Bill Gates, Microsoft’s co-founder, co-chair of the Bill and Melinda Gates Foundation and chair of the investment fund Breakthrough Energy just published his new book titled How to Avoid a Climate Disaster where he lays out what it will really take to stop climate change. The book expands on Gates’ past argument that we’ll need numerous energy breakthroughs in order to have any hope of cleaning up all parts of the economy and the poorest parts of the world.
The majority of his argument surveys the technologies needed to slash emissions in “hard to solve” sectors like steel, cement, and agriculture. Like other influential personalities have stressed before, Gates explains that innovation will make it cheaper and more politically feasible for every nation to cut or prevent emissions. But he also answers some of the criticisms that his climate prescriptions have been overly focused on “energy miracles” at the expense of aggressive government policies.
How? The last chapters of How to Avoid a Climate Disaster lay out long lists of ways that nations could accelerate the shift, including high carbon prices, clean electricity standards, clean fuel standards, and far more funding for research and development. Gates calls for governments to quintuple their annual investments in clean tech, which would add up to $35 billion in the US.
Even Gates, who’s often been described as an optimist, admits that eliminating the greenhouse-gas emissions currently driving climate change won’t be easy. In fact, he dedicated an entire chapter in his book to describing just how hard a problem climate change is to address. According to the MIT Technology Review, “While he consistently says we can develop the necessary technology and we can avoid a disaster; it’s less clear how hopeful he is that we will.”
In an interview with Gates himself, the publication dug deeper into the limits of his optimism, and how his thinking on climate change has evolved in the last few years. When asked about whether he thinks the world can realistically hold warming to, or below, a 2 °C increase, he answered: “That would require us to get the policy right, to get many, many countries involved, and to be lucky on quite a few of the technological advances. That’s pretty much a best case. Anything better than that is not at all realistic, and there are days when even that doesn’t seem realistic,” adding, “It’s not out of the question, but it requires awfully good progress.”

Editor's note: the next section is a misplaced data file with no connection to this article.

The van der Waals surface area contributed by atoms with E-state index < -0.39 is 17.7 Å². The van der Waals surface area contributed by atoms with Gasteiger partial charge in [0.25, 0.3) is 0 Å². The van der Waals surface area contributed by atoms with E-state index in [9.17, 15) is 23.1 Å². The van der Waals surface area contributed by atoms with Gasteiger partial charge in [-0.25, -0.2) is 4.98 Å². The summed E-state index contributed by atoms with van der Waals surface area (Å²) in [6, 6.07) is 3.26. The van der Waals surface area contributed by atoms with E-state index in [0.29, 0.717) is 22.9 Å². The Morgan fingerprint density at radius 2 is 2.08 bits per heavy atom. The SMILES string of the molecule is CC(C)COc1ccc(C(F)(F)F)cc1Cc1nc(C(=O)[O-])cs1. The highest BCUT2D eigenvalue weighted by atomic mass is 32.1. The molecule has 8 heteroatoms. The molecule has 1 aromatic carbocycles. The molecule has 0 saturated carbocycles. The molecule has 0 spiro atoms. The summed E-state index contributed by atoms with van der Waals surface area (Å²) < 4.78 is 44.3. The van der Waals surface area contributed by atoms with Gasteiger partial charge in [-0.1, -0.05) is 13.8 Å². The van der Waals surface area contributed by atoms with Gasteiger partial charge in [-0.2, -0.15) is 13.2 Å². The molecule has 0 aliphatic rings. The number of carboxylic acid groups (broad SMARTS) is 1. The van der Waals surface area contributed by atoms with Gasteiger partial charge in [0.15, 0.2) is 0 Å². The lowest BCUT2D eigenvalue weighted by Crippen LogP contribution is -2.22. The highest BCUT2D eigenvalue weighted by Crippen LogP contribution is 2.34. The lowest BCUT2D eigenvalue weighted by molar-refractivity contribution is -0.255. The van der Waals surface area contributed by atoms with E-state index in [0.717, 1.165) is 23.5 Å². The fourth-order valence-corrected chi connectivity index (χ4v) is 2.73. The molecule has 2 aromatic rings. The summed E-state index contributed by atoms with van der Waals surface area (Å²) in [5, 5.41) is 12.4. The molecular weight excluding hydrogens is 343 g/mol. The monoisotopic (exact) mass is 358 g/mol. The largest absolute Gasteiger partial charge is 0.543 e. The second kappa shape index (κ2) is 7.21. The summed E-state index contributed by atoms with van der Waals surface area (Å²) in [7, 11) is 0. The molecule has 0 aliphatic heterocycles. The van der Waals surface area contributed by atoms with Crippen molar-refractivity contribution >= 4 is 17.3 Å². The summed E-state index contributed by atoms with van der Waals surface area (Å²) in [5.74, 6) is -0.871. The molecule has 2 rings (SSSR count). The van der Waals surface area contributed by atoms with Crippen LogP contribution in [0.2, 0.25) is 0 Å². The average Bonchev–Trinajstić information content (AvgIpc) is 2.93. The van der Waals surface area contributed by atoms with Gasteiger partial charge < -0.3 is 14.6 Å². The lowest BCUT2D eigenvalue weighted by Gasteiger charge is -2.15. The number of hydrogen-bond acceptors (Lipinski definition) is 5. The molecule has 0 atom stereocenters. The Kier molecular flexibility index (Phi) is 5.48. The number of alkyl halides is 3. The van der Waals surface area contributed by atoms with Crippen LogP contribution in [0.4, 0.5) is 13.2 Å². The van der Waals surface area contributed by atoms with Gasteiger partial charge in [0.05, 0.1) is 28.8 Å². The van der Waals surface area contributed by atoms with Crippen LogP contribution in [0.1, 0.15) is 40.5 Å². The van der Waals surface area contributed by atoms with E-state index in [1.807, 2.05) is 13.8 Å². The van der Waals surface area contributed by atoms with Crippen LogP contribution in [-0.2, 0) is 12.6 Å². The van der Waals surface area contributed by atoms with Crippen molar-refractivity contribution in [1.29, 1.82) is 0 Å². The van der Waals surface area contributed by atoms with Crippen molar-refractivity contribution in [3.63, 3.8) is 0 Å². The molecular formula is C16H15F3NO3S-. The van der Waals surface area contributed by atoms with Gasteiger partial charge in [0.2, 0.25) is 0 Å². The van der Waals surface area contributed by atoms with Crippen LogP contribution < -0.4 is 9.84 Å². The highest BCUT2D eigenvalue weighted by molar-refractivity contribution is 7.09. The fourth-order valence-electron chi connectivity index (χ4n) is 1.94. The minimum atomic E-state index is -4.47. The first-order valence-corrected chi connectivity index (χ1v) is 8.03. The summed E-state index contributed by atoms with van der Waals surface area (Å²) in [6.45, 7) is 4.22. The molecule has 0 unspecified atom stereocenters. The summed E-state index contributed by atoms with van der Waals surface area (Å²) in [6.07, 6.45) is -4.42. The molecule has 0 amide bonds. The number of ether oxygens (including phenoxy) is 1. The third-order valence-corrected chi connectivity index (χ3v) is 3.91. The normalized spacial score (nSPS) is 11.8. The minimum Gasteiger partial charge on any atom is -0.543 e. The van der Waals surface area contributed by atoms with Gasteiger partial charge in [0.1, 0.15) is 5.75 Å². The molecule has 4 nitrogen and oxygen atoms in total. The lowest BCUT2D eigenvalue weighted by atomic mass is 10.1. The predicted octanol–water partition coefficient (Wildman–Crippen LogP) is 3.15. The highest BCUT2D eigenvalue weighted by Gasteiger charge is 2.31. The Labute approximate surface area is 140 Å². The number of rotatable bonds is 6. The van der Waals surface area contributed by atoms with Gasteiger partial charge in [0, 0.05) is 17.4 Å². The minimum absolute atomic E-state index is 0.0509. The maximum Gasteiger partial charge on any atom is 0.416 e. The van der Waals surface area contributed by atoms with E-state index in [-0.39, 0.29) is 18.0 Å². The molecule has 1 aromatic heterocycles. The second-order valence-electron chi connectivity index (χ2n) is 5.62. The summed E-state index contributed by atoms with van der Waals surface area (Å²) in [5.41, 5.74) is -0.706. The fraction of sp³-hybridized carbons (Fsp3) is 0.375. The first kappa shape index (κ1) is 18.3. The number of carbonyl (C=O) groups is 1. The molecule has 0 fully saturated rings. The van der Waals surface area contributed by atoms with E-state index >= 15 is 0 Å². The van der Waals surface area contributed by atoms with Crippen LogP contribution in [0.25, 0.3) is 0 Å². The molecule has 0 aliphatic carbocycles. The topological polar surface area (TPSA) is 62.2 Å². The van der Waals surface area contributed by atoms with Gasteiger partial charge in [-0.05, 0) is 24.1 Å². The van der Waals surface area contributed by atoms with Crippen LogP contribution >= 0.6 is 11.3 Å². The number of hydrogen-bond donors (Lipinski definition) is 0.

One of the many topics covered in Gates’ book is one that has been making headlines for a few years now, and one that many believe could help tilt the balance: food, more precisely, meat. As an investor in both Beyond Meat and Impossible Foods, Gates is also a strong believer in the potential of the plant-based and lab-grown meat industries.
“Impossible and Beyond have a road map, a quality road map and a cost road map, that makes them totally competitive. As for scale today, they don’t represent 1 per cent of the meat in the world, but they’re on their way,” he says.
What about poor countries, will they have to switch to synthetic meat too? “I don’t think the poorest 80 countries will be eating synthetic meat. I do think all rich countries should move to 100 per cent synthetic beef. You can get used to the taste difference, and the claim is they’re going to make it taste even better over time. Eventually, that green premium is modest enough that you can sort of change the [behaviour of] people or use regulation to totally shift the demand.”
When it comes to selling the idea of synthetic meat to most people, another problem comes along: many countries have recently introduced new bills that are preventing companies like Impossible Foods and Beyond Meat to label their products as an alternative to beef. Gates told the MIT Technology Review that “There are all these bills that say it’s got to be called, basically, lab garbage to be sold. They don’t want us to use the beef label.”
Effectively, these bills are nothing other than bald-faced attempts to persuade governments into policing food labels that will only benefit the conventional meat industry instead of consumers. Rather than let consumers decide the winners and losers in a free marketplace, laws are already attempting to stigmatise plant-based and lab-grown foods. Looking at the bigger picture, it’s easy to understand why Gates might become more and more sceptical as the years pass. It seems that we’re only good at shooting ourselves in the foot.